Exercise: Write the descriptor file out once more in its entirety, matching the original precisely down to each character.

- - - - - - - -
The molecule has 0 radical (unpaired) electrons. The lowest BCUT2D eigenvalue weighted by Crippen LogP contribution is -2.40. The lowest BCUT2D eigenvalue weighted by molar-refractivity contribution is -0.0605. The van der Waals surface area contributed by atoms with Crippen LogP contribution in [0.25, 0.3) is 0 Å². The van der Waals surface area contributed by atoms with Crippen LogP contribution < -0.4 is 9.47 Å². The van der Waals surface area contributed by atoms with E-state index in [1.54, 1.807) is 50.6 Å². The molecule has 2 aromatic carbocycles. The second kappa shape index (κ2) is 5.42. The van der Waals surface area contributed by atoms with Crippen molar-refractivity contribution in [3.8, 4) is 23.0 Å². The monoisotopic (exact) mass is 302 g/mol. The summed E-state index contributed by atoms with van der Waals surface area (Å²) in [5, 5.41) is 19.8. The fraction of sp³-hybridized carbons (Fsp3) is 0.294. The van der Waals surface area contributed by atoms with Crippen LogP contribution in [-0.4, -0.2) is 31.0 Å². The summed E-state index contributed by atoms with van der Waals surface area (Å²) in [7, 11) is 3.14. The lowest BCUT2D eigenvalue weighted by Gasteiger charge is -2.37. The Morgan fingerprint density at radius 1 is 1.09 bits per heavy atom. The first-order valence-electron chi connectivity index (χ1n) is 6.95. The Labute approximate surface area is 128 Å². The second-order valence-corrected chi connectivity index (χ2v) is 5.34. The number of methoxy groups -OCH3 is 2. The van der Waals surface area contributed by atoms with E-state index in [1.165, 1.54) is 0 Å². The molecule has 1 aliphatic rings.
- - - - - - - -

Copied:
The molecule has 0 radical (unpaired) electrons. The lowest BCUT2D eigenvalue weighted by Crippen LogP contribution is -2.40. The lowest BCUT2D eigenvalue weighted by molar-refractivity contribution is -0.0605. The van der Waals surface area contributed by atoms with Crippen LogP contribution in [0.25, 0.3) is 0 Å². The van der Waals surface area contributed by atoms with Crippen LogP contribution < -0.4 is 9.47 Å². The van der Waals surface area contributed by atoms with E-state index in [1.54, 1.807) is 50.6 Å². The molecule has 2 aromatic carbocycles. The second kappa shape index (κ2) is 5.42. The van der Waals surface area contributed by atoms with Crippen molar-refractivity contribution in [3.8, 4) is 23.0 Å². The monoisotopic (exact) mass is 302 g/mol. The summed E-state index contributed by atoms with van der Waals surface area (Å²) in [5, 5.41) is 19.8. The fraction of sp³-hybridized carbons (Fsp3) is 0.294. The van der Waals surface area contributed by atoms with Crippen LogP contribution in [-0.4, -0.2) is 31.0 Å². The summed E-state index contributed by atoms with van der Waals surface area (Å²) in [7, 11) is 3.14. The lowest BCUT2D eigenvalue weighted by Gasteiger charge is -2.37. The Morgan fingerprint density at radius 1 is 1.09 bits per heavy atom. The first-order valence-electron chi connectivity index (χ1n) is 6.95. The Labute approximate surface area is 128 Å². The second-order valence-corrected chi connectivity index (χ2v) is 5.34. The number of methoxy groups -OCH3 is 2. The van der Waals surface area contributed by atoms with E-state index in [1.165, 1.54) is 0 Å². The molecule has 1 aliphatic rings.